Just from the technical aspect of things, it's impossible to tell from this photo exactly where the horizon is. (The horizon is at one place, and that's exactly at eye level for a person who is looking straight ahead. Or at lens-level for a leveled camera. Since we don't know exactly how MR positioned the camera, we can't tell where the horizon is.) However, the horizon cannot be below the level of the water we see -- but it can be above it. All you have to do to know that is think about it. If you were at a high place, looking over water, then over an island, and then more water, which shows the true eye-level horizon, it's obvious that the far edge of the water in the foreground can't represent the horizon. If you lowered yourself a bit, so you could no longer see the actual eye-level horizon, the water below you would still (obviously) not constitute a true horizon. The true horizon is still at your eye-level, it's just out of sight.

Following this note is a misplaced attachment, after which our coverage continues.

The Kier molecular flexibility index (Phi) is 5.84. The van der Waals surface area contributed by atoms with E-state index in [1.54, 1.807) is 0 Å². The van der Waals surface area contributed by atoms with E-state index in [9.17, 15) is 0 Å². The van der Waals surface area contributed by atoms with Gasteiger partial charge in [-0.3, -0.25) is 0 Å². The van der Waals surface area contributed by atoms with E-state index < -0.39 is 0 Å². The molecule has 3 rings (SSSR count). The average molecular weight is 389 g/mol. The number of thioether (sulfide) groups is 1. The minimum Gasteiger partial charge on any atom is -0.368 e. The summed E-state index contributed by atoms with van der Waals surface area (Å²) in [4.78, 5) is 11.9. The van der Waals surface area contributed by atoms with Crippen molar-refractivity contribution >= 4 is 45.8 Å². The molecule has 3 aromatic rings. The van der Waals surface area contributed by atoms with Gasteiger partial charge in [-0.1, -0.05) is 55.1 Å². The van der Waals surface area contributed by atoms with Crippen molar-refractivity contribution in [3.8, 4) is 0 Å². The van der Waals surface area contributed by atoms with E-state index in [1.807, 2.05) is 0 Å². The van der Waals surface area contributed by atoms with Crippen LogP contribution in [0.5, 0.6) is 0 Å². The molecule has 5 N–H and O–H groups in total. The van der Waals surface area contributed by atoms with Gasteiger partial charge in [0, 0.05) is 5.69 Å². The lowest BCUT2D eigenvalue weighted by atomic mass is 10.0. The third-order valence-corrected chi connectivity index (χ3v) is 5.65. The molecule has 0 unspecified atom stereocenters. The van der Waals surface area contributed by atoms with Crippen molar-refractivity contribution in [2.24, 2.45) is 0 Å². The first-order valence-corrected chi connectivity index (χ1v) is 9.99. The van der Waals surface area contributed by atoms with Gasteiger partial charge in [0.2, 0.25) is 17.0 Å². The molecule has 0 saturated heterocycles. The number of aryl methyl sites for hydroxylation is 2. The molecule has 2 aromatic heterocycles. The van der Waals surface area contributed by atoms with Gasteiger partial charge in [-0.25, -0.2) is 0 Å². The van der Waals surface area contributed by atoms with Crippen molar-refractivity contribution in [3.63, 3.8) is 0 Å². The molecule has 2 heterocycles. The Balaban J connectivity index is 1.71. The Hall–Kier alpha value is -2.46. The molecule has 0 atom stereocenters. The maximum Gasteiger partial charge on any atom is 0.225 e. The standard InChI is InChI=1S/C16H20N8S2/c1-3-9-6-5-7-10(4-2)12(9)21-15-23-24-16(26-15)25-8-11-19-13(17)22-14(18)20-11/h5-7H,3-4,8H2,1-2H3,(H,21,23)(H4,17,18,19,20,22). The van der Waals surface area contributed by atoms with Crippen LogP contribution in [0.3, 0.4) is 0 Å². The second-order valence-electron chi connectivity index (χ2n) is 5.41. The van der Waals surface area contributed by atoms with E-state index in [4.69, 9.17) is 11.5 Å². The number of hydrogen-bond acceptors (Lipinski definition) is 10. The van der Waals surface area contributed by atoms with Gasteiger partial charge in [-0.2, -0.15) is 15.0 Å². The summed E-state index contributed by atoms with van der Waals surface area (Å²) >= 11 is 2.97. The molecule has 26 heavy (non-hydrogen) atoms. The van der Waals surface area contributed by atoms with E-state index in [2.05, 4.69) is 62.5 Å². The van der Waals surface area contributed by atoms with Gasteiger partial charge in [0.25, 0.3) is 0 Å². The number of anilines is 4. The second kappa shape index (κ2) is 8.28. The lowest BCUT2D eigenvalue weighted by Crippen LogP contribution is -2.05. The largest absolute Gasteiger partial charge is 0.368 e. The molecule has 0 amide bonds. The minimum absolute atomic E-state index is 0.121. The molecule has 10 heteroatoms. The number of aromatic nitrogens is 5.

It's equally true that the angle of the water and land makes a difference, which you can easily prove to yourself by taking an oblique photo of the line where a wall meets a floor, with a more or less level camera. The wall/floor line closer to you will be lower in the photo frame than the the wall-floor line further away. The same is true of land angled across an expanse of water, as it obviously is in this photo.
The problem with this photo is that the land angle is subtle enough that the line of the water could be mistaken for the true horizon. But it isn't. I think MR was either standing on shore, or standing up in a boat, and the true horizon is about at that line of portholes on the hull of the boat, or a hair lower.